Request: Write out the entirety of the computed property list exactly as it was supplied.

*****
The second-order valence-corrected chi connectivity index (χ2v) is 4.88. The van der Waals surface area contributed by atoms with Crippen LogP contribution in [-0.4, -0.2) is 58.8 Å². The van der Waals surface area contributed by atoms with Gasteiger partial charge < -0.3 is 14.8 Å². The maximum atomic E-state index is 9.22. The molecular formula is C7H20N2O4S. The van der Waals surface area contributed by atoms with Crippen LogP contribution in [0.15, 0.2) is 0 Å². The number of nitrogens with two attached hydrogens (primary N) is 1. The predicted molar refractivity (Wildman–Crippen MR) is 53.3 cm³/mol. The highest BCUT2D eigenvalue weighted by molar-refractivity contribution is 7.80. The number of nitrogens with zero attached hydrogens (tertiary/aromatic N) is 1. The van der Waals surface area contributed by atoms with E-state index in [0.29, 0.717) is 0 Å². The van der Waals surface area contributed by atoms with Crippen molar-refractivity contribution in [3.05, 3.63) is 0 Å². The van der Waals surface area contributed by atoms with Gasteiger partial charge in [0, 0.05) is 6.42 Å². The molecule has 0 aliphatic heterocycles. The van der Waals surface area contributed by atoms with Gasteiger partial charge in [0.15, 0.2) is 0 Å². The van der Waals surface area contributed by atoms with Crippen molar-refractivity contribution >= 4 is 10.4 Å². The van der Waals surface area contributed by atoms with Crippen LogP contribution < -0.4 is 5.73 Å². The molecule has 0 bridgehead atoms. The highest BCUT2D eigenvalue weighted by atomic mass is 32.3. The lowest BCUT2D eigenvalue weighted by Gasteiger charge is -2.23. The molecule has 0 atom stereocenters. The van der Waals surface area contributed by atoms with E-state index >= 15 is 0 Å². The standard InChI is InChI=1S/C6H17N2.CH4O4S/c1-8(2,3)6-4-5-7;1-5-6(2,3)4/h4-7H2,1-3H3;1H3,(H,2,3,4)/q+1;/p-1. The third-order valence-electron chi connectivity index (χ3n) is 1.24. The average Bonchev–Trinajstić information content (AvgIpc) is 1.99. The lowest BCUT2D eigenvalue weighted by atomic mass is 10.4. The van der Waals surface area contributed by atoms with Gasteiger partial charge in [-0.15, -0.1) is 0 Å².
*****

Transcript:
The second-order valence-corrected chi connectivity index (χ2v) is 4.88. The van der Waals surface area contributed by atoms with Crippen LogP contribution in [-0.4, -0.2) is 58.8 Å². The van der Waals surface area contributed by atoms with Gasteiger partial charge < -0.3 is 14.8 Å². The maximum atomic E-state index is 9.22. The molecular formula is C7H20N2O4S. The van der Waals surface area contributed by atoms with Crippen LogP contribution in [0.15, 0.2) is 0 Å². The number of nitrogens with two attached hydrogens (primary N) is 1. The predicted molar refractivity (Wildman–Crippen MR) is 53.3 cm³/mol. The highest BCUT2D eigenvalue weighted by molar-refractivity contribution is 7.80. The number of nitrogens with zero attached hydrogens (tertiary/aromatic N) is 1. The van der Waals surface area contributed by atoms with E-state index in [0.29, 0.717) is 0 Å². The van der Waals surface area contributed by atoms with Crippen molar-refractivity contribution in [3.05, 3.63) is 0 Å². The van der Waals surface area contributed by atoms with Gasteiger partial charge in [0, 0.05) is 6.42 Å². The molecule has 0 aliphatic heterocycles. The van der Waals surface area contributed by atoms with Gasteiger partial charge in [0.15, 0.2) is 0 Å². The van der Waals surface area contributed by atoms with Crippen molar-refractivity contribution >= 4 is 10.4 Å². The van der Waals surface area contributed by atoms with Crippen LogP contribution < -0.4 is 5.73 Å². The molecule has 0 bridgehead atoms. The highest BCUT2D eigenvalue weighted by atomic mass is 32.3. The lowest BCUT2D eigenvalue weighted by Gasteiger charge is -2.23. The molecule has 0 atom stereocenters. The van der Waals surface area contributed by atoms with E-state index >= 15 is 0 Å². The standard InChI is InChI=1S/C6H17N2.CH4O4S/c1-8(2,3)6-4-5-7;1-5-6(2,3)4/h4-7H2,1-3H3;1H3,(H,2,3,4)/q+1;/p-1. The third-order valence-electron chi connectivity index (χ3n) is 1.24. The average Bonchev–Trinajstić information content (AvgIpc) is 1.99. The lowest BCUT2D eigenvalue weighted by atomic mass is 10.4. The van der Waals surface area contributed by atoms with Gasteiger partial charge in [-0.15, -0.1) is 0 Å².